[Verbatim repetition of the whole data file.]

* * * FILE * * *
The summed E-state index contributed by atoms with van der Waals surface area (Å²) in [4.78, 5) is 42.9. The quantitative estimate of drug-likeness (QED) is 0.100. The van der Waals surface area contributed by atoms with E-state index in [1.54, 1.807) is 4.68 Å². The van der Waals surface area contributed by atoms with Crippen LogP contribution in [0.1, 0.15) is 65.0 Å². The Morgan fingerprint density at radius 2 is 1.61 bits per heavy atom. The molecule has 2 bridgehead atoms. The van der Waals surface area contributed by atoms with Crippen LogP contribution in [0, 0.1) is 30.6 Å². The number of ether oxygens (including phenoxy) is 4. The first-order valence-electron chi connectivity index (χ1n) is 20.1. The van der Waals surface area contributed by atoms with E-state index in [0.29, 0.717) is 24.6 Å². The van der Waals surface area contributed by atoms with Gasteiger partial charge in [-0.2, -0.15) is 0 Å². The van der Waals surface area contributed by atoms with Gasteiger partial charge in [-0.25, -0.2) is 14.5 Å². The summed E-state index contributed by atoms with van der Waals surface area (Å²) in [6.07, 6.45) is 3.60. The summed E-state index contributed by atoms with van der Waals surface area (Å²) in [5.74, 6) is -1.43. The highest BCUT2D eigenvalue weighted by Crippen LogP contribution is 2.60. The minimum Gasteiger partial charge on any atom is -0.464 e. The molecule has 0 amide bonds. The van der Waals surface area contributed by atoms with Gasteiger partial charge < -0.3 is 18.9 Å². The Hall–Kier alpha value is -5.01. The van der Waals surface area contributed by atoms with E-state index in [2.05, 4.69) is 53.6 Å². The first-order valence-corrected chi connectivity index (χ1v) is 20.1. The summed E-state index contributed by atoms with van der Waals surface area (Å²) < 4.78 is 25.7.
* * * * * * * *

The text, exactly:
The summed E-state index contributed by atoms with van der Waals surface area (Å²) in [4.78, 5) is 42.9. The quantitative estimate of drug-likeness (QED) is 0.100. The van der Waals surface area contributed by atoms with E-state index in [1.54, 1.807) is 4.68 Å². The van der Waals surface area contributed by atoms with Crippen LogP contribution in [0.1, 0.15) is 65.0 Å². The Morgan fingerprint density at radius 2 is 1.61 bits per heavy atom. The molecule has 2 bridgehead atoms. The van der Waals surface area contributed by atoms with Crippen LogP contribution in [0, 0.1) is 30.6 Å². The number of ether oxygens (including phenoxy) is 4. The first-order valence-electron chi connectivity index (χ1n) is 20.1. The van der Waals surface area contributed by atoms with E-state index in [0.29, 0.717) is 24.6 Å². The van der Waals surface area contributed by atoms with Gasteiger partial charge in [-0.2, -0.15) is 0 Å². The van der Waals surface area contributed by atoms with Gasteiger partial charge in [-0.25, -0.2) is 14.5 Å². The summed E-state index contributed by atoms with van der Waals surface area (Å²) in [6.07, 6.45) is 3.60. The summed E-state index contributed by atoms with van der Waals surface area (Å²) in [5.74, 6) is -1.43. The highest BCUT2D eigenvalue weighted by Crippen LogP contribution is 2.60. The minimum Gasteiger partial charge on any atom is -0.464 e. The molecule has 0 amide bonds. The van der Waals surface area contributed by atoms with Gasteiger partial charge < -0.3 is 18.9 Å². The Hall–Kier alpha value is -5.01. The van der Waals surface area contributed by atoms with E-state index in [2.05, 4.69) is 53.6 Å². The first-order valence-corrected chi connectivity index (χ1v) is 20.1. The summed E-state index contributed by atoms with van der Waals surface area (Å²) < 4.78 is 25.7.